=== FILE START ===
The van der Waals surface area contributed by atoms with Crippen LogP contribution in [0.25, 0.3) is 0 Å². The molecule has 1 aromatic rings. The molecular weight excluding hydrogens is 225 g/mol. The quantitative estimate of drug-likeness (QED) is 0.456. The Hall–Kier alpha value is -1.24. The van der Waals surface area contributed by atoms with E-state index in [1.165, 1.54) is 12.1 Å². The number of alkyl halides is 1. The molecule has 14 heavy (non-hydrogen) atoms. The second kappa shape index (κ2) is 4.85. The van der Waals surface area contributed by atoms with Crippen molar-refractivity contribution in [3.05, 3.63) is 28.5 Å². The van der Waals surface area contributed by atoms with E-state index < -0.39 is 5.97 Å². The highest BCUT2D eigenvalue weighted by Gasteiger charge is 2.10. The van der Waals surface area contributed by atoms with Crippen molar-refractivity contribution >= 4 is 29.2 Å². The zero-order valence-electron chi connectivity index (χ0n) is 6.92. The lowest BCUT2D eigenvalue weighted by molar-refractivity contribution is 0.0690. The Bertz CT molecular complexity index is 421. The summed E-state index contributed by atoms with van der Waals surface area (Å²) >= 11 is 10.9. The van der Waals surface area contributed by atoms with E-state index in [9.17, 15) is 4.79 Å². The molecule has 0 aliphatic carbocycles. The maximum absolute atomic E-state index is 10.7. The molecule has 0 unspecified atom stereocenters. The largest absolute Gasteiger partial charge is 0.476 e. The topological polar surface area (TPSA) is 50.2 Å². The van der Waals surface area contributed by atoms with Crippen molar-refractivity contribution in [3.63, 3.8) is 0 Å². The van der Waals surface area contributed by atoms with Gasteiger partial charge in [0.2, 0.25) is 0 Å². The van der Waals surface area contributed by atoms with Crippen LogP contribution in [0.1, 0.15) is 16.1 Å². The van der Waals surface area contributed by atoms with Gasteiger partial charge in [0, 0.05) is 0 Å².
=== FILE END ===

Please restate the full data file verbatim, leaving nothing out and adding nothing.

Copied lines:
The van der Waals surface area contributed by atoms with Crippen LogP contribution in [0.25, 0.3) is 0 Å². The molecule has 1 aromatic rings. The molecular weight excluding hydrogens is 225 g/mol. The quantitative estimate of drug-likeness (QED) is 0.456. The Hall–Kier alpha value is -1.24. The van der Waals surface area contributed by atoms with E-state index in [1.165, 1.54) is 12.1 Å². The number of alkyl halides is 1. The molecule has 14 heavy (non-hydrogen) atoms. The second kappa shape index (κ2) is 4.85. The van der Waals surface area contributed by atoms with Crippen molar-refractivity contribution in [3.05, 3.63) is 28.5 Å². The van der Waals surface area contributed by atoms with E-state index < -0.39 is 5.97 Å². The highest BCUT2D eigenvalue weighted by Gasteiger charge is 2.10. The van der Waals surface area contributed by atoms with Crippen molar-refractivity contribution >= 4 is 29.2 Å². The zero-order valence-electron chi connectivity index (χ0n) is 6.92. The lowest BCUT2D eigenvalue weighted by molar-refractivity contribution is 0.0690. The Bertz CT molecular complexity index is 421. The summed E-state index contributed by atoms with van der Waals surface area (Å²) >= 11 is 10.9. The van der Waals surface area contributed by atoms with E-state index in [9.17, 15) is 4.79 Å². The molecule has 0 aliphatic carbocycles. The maximum absolute atomic E-state index is 10.7. The molecule has 0 unspecified atom stereocenters. The largest absolute Gasteiger partial charge is 0.476 e. The topological polar surface area (TPSA) is 50.2 Å². The van der Waals surface area contributed by atoms with Crippen molar-refractivity contribution in [3.63, 3.8) is 0 Å². The van der Waals surface area contributed by atoms with Gasteiger partial charge in [0.2, 0.25) is 0 Å². The van der Waals surface area contributed by atoms with Crippen LogP contribution in [0.1, 0.15) is 16.1 Å². The van der Waals surface area contributed by atoms with Gasteiger partial charge in [0, 0.05) is 0 Å².